“We embarked in a felucca for Livorno, or Leghorn; but the sea running very high, we put in at Porto Venere, which we made with peril, between two narrow horrid rocks, against which the sea dashed with great velocity; but we were soon delivered into as great a calm and a most ample harbour, being in the Golfo di Spetia.”

“On the summit of this horrid rock (for so it is) is built a very strong fort, garrisoned, and somewhat beneath it is a small town; the provisions are drawn up with ropes and engines, the precipice being otherwise inaccessible. At one end of the town lie heaps of rocks so strangely broken off from the rugged mountain, as would affright one with their horror and menacing postures.”

“The next morning, I was furnished with an ass, … we passed through a reasonably pleasant but very narrow valley, till we came to Duomo [Domodossola], where we rested … Here, we exchanged our asses for mules, sure-footed on the hills and precipices, being accustomed to pass them. Hiring a guide, we were brought that night through very steep, craggy and dangerous passages to a village called Vedra, being the last of the King of Spain’s dominions in the Duchy of Milan. … The next morning, we mounted again through strange, horrid, and fearful crags and tracts, abounding in pine trees, and only inhabited by bears, wolves, and wild goats; nor could we anywhere see above a pistol-shot before us, the horizon being terminated with rocks and mountains, whose tops, covered with snow, seemed to touch the skies, and in many places pierced the clouds. Some of these vast mountains were but one entire stone, betwixt whose clefts now and then precipitated great cataracts of melted snow, and other waters, which made a terrible roaring, echoing from the rocks and cavities; and these waters in some places breaking in the fall, wet us as if we had passed through a mist, so as we could neither see nor hear one another, but, trusting to our honest mules, we jogged on our way …”

I’ve personally been along the same path that Evelyn took in two places, the forest of Fontainebleau and the Simplon Pass between Domodossola and Brig. Neither struck me as “horrid” in the old sense. For me, the forest of Fontainebleau was simply a welcome break from Paris’s hyperdense urbanism, while the Simplon Pass looked very pleasant as we swished along through it in the train.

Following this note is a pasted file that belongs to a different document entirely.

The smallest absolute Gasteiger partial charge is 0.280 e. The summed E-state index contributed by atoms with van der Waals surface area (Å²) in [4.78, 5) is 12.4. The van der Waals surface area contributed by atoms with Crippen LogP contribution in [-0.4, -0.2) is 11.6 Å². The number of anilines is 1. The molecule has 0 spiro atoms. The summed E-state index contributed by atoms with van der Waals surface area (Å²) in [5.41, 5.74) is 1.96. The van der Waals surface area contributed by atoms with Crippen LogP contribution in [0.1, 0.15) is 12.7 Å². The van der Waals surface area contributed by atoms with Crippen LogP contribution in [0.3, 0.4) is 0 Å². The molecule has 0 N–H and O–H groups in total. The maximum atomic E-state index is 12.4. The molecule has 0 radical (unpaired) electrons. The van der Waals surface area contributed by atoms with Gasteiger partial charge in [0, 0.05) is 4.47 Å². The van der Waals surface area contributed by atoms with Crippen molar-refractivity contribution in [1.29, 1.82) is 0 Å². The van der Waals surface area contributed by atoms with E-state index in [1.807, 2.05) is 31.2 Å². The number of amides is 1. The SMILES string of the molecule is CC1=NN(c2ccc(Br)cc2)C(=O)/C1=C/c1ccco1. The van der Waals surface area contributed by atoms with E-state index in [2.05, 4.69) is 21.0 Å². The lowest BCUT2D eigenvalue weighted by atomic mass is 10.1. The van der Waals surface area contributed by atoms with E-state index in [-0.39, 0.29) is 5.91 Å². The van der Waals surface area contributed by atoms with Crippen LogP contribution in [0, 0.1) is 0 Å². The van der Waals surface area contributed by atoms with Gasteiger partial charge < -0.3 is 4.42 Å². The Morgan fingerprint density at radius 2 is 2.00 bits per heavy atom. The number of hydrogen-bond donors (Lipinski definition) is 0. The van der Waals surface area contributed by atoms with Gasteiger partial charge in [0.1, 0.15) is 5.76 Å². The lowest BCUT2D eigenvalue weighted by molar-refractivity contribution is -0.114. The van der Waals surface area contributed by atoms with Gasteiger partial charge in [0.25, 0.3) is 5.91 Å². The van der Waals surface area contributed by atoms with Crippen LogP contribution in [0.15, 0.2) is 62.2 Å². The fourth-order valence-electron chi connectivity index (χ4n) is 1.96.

The fact is, in the centuries which separate me and John Evelyn – actually, it’s only really the last two centuries, since that textile factory was built in Bellano – our species has come to so dominate Nature that what was once frightening to us puny humans has become merely intriguing to us Masters of the Universe. Where would I have to go now to feel a “horrid” Nature? Sometimes, when my wife and I are hiking high up on the mountains, with slopes falling away precipitously to our side and not a soul in sight, I feel Nature baring its teeth. Or some of the storms we experienced in Thailand – rain so dense you couldn’t see 20 metres in front of you, accompanied by wild lightning shows – filled me with awe tinged with fear at the power of Nature. Or there was that time my wife and I, with two friends, were sailing on a moonless night from Corsica to Italy. Suddenly, in all of that inky blackness, the boat seemed very frail and the sea very, very deep. If the sea had been rough, I would have been on my knees babbling prayers to the Virgin Mary as I often see sailors do in ex-votos hanging in Italy’s churches.

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As I write this, my decades of working on environmental issues set the alarm bells ringing. We think we’ve become Masters of the Universe, or at least of our globe, but actually we haven’t. We think all our clever gizmos have tamed Nature, but it’s not so. We’ve merely estranged ourselves from Nature, we’ve taken our finger off its pulse. If we go on like this, Nature is going to turn on us and with one massive swipe of its paw will wipe us out. Isn’t Covid a warning sign of that? We encroached on Nature too much and the virus came roaring out of the forests.

It’s time for us to show Nature some awe and fear, time to give “horrid” back its original meaning.